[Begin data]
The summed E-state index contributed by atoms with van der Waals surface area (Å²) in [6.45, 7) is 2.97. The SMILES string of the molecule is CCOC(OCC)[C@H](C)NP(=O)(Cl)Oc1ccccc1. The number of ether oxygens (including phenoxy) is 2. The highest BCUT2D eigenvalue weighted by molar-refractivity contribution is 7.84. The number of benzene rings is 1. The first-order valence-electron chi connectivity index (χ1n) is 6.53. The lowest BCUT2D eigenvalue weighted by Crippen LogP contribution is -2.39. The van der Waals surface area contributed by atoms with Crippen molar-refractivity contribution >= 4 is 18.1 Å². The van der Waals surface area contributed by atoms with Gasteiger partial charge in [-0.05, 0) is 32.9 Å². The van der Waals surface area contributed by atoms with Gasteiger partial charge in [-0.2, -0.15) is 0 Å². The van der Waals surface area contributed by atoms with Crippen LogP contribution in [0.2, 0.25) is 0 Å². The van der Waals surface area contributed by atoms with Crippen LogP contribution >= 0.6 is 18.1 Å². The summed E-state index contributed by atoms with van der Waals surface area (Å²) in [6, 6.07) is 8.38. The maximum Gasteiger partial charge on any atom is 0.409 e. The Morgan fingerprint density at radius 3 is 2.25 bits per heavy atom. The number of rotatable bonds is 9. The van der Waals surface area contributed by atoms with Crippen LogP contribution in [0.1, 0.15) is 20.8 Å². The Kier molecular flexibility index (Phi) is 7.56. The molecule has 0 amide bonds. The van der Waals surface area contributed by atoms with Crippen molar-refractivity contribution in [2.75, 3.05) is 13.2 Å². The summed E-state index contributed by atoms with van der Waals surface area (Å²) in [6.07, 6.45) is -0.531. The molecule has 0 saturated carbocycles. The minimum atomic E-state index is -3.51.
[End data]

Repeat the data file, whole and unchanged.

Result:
The summed E-state index contributed by atoms with van der Waals surface area (Å²) in [6.45, 7) is 2.97. The SMILES string of the molecule is CCOC(OCC)[C@H](C)NP(=O)(Cl)Oc1ccccc1. The number of ether oxygens (including phenoxy) is 2. The highest BCUT2D eigenvalue weighted by molar-refractivity contribution is 7.84. The number of benzene rings is 1. The first-order valence-electron chi connectivity index (χ1n) is 6.53. The lowest BCUT2D eigenvalue weighted by Crippen LogP contribution is -2.39. The van der Waals surface area contributed by atoms with Crippen molar-refractivity contribution >= 4 is 18.1 Å². The van der Waals surface area contributed by atoms with Gasteiger partial charge in [-0.05, 0) is 32.9 Å². The van der Waals surface area contributed by atoms with Gasteiger partial charge in [-0.2, -0.15) is 0 Å². The van der Waals surface area contributed by atoms with Crippen LogP contribution in [0.2, 0.25) is 0 Å². The van der Waals surface area contributed by atoms with Crippen LogP contribution >= 0.6 is 18.1 Å². The summed E-state index contributed by atoms with van der Waals surface area (Å²) in [6, 6.07) is 8.38. The maximum Gasteiger partial charge on any atom is 0.409 e. The Morgan fingerprint density at radius 3 is 2.25 bits per heavy atom. The number of rotatable bonds is 9. The van der Waals surface area contributed by atoms with Crippen LogP contribution in [0.1, 0.15) is 20.8 Å². The Kier molecular flexibility index (Phi) is 7.56. The molecule has 0 amide bonds. The van der Waals surface area contributed by atoms with Crippen molar-refractivity contribution in [2.75, 3.05) is 13.2 Å². The summed E-state index contributed by atoms with van der Waals surface area (Å²) in [6.07, 6.45) is -0.531. The molecule has 0 saturated carbocycles. The minimum atomic E-state index is -3.51.